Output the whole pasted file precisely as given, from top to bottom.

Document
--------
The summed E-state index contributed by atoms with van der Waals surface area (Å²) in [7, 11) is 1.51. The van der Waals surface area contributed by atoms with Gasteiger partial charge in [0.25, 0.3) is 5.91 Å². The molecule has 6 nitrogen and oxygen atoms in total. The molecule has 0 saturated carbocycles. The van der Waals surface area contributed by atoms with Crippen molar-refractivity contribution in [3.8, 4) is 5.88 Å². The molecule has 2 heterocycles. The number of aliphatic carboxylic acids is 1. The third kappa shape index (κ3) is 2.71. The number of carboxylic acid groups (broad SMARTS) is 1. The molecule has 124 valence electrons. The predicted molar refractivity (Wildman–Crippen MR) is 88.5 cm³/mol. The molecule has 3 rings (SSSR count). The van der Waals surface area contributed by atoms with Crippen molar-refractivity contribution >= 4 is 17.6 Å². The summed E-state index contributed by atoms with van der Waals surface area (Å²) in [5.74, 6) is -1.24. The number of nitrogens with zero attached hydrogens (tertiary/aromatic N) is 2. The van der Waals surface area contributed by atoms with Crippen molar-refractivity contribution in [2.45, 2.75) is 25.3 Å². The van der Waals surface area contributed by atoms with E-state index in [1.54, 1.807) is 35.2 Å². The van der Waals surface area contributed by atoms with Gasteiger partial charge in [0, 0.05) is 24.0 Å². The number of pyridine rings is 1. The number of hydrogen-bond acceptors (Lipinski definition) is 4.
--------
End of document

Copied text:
The summed E-state index contributed by atoms with van der Waals surface area (Å²) in [7, 11) is 1.51. The van der Waals surface area contributed by atoms with Gasteiger partial charge in [0.25, 0.3) is 5.91 Å². The molecule has 6 nitrogen and oxygen atoms in total. The molecule has 0 saturated carbocycles. The van der Waals surface area contributed by atoms with Crippen molar-refractivity contribution in [3.8, 4) is 5.88 Å². The molecule has 2 heterocycles. The number of aliphatic carboxylic acids is 1. The third kappa shape index (κ3) is 2.71. The number of carboxylic acid groups (broad SMARTS) is 1. The molecule has 124 valence electrons. The predicted molar refractivity (Wildman–Crippen MR) is 88.5 cm³/mol. The molecule has 3 rings (SSSR count). The van der Waals surface area contributed by atoms with Crippen molar-refractivity contribution >= 4 is 17.6 Å². The summed E-state index contributed by atoms with van der Waals surface area (Å²) in [5.74, 6) is -1.24. The number of nitrogens with zero attached hydrogens (tertiary/aromatic N) is 2. The van der Waals surface area contributed by atoms with Crippen molar-refractivity contribution in [2.45, 2.75) is 25.3 Å². The van der Waals surface area contributed by atoms with E-state index in [1.54, 1.807) is 35.2 Å². The van der Waals surface area contributed by atoms with Gasteiger partial charge in [0, 0.05) is 24.0 Å². The number of pyridine rings is 1. The number of hydrogen-bond acceptors (Lipinski definition) is 4.